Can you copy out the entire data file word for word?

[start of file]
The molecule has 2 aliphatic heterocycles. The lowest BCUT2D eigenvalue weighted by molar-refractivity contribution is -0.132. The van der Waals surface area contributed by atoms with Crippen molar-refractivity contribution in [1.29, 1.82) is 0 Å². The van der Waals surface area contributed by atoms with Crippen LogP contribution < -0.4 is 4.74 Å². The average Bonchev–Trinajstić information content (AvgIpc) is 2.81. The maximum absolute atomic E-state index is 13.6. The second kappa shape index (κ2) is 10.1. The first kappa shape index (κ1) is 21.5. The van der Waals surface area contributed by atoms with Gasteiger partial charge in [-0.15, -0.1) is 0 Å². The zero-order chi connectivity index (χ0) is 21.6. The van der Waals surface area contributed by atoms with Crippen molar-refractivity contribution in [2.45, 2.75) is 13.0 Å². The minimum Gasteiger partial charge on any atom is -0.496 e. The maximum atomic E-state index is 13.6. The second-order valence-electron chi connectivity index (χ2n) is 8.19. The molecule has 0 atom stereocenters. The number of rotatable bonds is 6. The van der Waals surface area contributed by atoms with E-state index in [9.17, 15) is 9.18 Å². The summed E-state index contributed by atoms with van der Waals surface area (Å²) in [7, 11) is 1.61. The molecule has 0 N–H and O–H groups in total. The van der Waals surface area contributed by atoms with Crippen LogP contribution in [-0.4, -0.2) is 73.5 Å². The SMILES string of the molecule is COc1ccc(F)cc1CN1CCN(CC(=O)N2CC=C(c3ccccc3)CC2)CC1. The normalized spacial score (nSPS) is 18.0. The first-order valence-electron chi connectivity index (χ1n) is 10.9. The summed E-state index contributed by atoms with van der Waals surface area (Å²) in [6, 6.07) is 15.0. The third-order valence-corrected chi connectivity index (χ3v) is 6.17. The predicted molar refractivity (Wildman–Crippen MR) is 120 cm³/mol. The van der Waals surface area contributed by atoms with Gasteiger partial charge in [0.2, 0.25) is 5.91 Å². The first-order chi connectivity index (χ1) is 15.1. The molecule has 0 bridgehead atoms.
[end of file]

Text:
The molecule has 2 aliphatic heterocycles. The lowest BCUT2D eigenvalue weighted by molar-refractivity contribution is -0.132. The van der Waals surface area contributed by atoms with Crippen molar-refractivity contribution in [1.29, 1.82) is 0 Å². The van der Waals surface area contributed by atoms with Crippen LogP contribution < -0.4 is 4.74 Å². The average Bonchev–Trinajstić information content (AvgIpc) is 2.81. The maximum absolute atomic E-state index is 13.6. The second kappa shape index (κ2) is 10.1. The first kappa shape index (κ1) is 21.5. The van der Waals surface area contributed by atoms with Gasteiger partial charge in [-0.15, -0.1) is 0 Å². The zero-order chi connectivity index (χ0) is 21.6. The van der Waals surface area contributed by atoms with Crippen molar-refractivity contribution in [2.45, 2.75) is 13.0 Å². The minimum Gasteiger partial charge on any atom is -0.496 e. The maximum atomic E-state index is 13.6. The second-order valence-electron chi connectivity index (χ2n) is 8.19. The molecule has 0 atom stereocenters. The number of rotatable bonds is 6. The van der Waals surface area contributed by atoms with E-state index in [9.17, 15) is 9.18 Å². The summed E-state index contributed by atoms with van der Waals surface area (Å²) in [7, 11) is 1.61. The molecule has 0 N–H and O–H groups in total. The van der Waals surface area contributed by atoms with Crippen LogP contribution in [-0.4, -0.2) is 73.5 Å². The SMILES string of the molecule is COc1ccc(F)cc1CN1CCN(CC(=O)N2CC=C(c3ccccc3)CC2)CC1. The normalized spacial score (nSPS) is 18.0. The first-order valence-electron chi connectivity index (χ1n) is 10.9. The summed E-state index contributed by atoms with van der Waals surface area (Å²) in [6, 6.07) is 15.0. The third-order valence-corrected chi connectivity index (χ3v) is 6.17. The predicted molar refractivity (Wildman–Crippen MR) is 120 cm³/mol. The van der Waals surface area contributed by atoms with Gasteiger partial charge in [0.2, 0.25) is 5.91 Å². The first-order chi connectivity index (χ1) is 15.1. The molecule has 0 bridgehead atoms.